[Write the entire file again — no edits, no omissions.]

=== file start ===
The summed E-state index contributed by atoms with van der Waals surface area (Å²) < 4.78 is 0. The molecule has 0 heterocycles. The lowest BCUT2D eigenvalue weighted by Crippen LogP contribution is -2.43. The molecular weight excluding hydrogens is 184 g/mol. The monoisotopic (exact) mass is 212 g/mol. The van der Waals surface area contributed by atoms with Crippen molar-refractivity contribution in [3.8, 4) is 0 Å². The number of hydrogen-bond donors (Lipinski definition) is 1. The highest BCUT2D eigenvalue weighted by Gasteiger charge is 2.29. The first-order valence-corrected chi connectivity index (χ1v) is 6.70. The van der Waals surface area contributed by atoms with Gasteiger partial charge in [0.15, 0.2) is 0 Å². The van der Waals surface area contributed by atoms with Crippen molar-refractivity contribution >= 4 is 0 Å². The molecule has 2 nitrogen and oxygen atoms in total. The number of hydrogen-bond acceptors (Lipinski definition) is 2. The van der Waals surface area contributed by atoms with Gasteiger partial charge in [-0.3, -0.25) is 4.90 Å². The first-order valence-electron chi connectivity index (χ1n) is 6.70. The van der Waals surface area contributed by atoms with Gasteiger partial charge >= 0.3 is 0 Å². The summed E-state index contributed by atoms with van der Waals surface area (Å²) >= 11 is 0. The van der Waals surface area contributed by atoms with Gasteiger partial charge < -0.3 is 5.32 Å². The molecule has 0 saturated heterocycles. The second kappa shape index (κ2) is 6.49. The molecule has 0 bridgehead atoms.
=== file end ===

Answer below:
The summed E-state index contributed by atoms with van der Waals surface area (Å²) < 4.78 is 0. The molecule has 0 heterocycles. The lowest BCUT2D eigenvalue weighted by Crippen LogP contribution is -2.43. The molecular weight excluding hydrogens is 184 g/mol. The monoisotopic (exact) mass is 212 g/mol. The van der Waals surface area contributed by atoms with Crippen molar-refractivity contribution in [3.8, 4) is 0 Å². The number of hydrogen-bond donors (Lipinski definition) is 1. The highest BCUT2D eigenvalue weighted by Gasteiger charge is 2.29. The first-order valence-corrected chi connectivity index (χ1v) is 6.70. The van der Waals surface area contributed by atoms with Gasteiger partial charge in [0.15, 0.2) is 0 Å². The van der Waals surface area contributed by atoms with Crippen molar-refractivity contribution >= 4 is 0 Å². The molecule has 2 nitrogen and oxygen atoms in total. The number of hydrogen-bond acceptors (Lipinski definition) is 2. The van der Waals surface area contributed by atoms with Gasteiger partial charge in [-0.3, -0.25) is 4.90 Å². The first-order valence-electron chi connectivity index (χ1n) is 6.70. The van der Waals surface area contributed by atoms with Gasteiger partial charge >= 0.3 is 0 Å². The summed E-state index contributed by atoms with van der Waals surface area (Å²) >= 11 is 0. The van der Waals surface area contributed by atoms with Gasteiger partial charge < -0.3 is 5.32 Å². The molecule has 0 saturated heterocycles. The second kappa shape index (κ2) is 6.49. The molecule has 0 bridgehead atoms.